Draft rules and a policy statement are proposed to be published by the FSA in September 2008, with final rules proposed to be published in February 2009 — and to be effective, at the latest, in September 2009. However, the FSA may try to advance that date.
Implications for Canada
The uncertainty arising from the CSX decision is not the first time Canadian regulators have had reason to consider the relationship between beneficial ownership reporting requirements and the use of equity swaps. The Ontario Securities Commission (OSC) examined this issue as part of its August 8, 2006 decision in Sears Canada Inc., which involved an insider takeover bid that was actively opposed by several hedge funds.
One of the issues litigated in the Sears case was the allegation that the opposing hedge funds had not properly complied with the reporting of their beneficial ownership interests in Sears Canada. The key aspects of this allegation were very similar to those made in CSX. The OSC determined there was insufficient evidence to conclude the hedge fund holding equity swaps that referenced Sears Canada shares had beneficial ownership or control or direction over the shares subject to those swaps — and therefore no disclosure obligations. However, the OSC did specifically note that circumstances could possibly arise where it would invoke its public interest jurisdiction under the Securities Act to find a different result.
In other words, even though Canadian early-warning reporting requirements do not contain the anti-evasion provisions on which Judge Kaplan relied in the CSX decision, the OSC has indicated that if sufficient abusive conduct exists, it might well use its public interest power to impose sanctions.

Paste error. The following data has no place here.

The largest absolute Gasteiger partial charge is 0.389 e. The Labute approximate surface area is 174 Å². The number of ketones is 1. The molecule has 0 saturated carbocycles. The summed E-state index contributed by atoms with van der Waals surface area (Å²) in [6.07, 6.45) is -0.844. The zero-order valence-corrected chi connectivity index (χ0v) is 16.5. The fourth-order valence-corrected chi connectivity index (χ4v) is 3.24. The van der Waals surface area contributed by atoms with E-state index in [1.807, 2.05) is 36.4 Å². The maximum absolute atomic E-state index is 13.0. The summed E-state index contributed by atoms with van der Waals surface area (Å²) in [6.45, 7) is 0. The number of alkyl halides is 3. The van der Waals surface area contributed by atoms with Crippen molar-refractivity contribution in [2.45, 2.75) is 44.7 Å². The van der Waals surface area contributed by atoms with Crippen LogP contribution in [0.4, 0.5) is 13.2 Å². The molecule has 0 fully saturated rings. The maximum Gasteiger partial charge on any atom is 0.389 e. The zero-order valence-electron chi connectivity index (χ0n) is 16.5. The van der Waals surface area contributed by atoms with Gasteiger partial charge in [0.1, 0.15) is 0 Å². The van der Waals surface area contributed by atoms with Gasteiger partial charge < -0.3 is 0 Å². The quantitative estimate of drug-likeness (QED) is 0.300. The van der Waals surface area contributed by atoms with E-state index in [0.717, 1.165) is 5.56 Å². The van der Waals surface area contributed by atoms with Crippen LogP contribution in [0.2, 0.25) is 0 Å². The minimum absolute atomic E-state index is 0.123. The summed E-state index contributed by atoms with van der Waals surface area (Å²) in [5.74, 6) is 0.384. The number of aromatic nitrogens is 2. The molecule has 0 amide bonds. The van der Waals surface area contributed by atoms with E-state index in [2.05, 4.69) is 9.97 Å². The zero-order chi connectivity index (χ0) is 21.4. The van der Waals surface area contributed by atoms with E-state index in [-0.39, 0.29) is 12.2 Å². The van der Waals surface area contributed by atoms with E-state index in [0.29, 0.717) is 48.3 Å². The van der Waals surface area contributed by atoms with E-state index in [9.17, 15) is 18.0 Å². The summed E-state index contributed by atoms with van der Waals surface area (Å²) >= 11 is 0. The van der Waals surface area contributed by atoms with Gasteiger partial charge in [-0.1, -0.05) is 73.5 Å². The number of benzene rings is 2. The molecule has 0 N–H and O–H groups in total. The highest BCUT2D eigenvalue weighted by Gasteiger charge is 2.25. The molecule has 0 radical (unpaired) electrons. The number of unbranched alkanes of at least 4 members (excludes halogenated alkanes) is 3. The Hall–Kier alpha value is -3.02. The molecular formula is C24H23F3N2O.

McCarthy Tétrault Notes:
The ongoing litigation with respect to CSX, and the recent and relatively strict proposal by the FSA in the United Kingdom to require reporting of equity swaps, will no doubt cause securities regulators in Canada to consider the early-warning disclosure obligations with respect to equity swaps at least in certain circumstances. Currently in Canada, only insiders of public companies are generally considered to be subject to disclosure obligations with respect to certain transactions involving derivatives pursuant to Multilateral Instrument 55-103 Insider Reporting of Certain Derivative Transactions (Equity Monetization) (MI 55-103). However, it may be possible to also characterize the total return component of any TRS having a physical settlement option as a convertible security for purposes of Canada’s early-warning reporting requirements, thereby requiring the counterparty that is long the total return component to file an early-warning report.
In addition to proxy battles, the consideration of disclosure requirements for equity swaps may have implications
for the takeover bid regime. Prospective bidders might consider using equity swaps to quietly establish "toeholds" prior to the launch of a takeover bid. A prospective bidder could also, by way of equity swaps, effectively park securities with a counterparty to a TRS in anticipation that those securities would be tendered to their bid.
The implications of these developments in the United States and the United Kingdom — and the OSC’s statements in the Sears case — suggest that legislators and regulators in Canada may soon consider taking action to enhance disclosure rules to ensure the public is informed of the true economic interest of various actors in underlying shares of public companies.
This will have implications for public companies, investors and intermediaries in derivative transactions.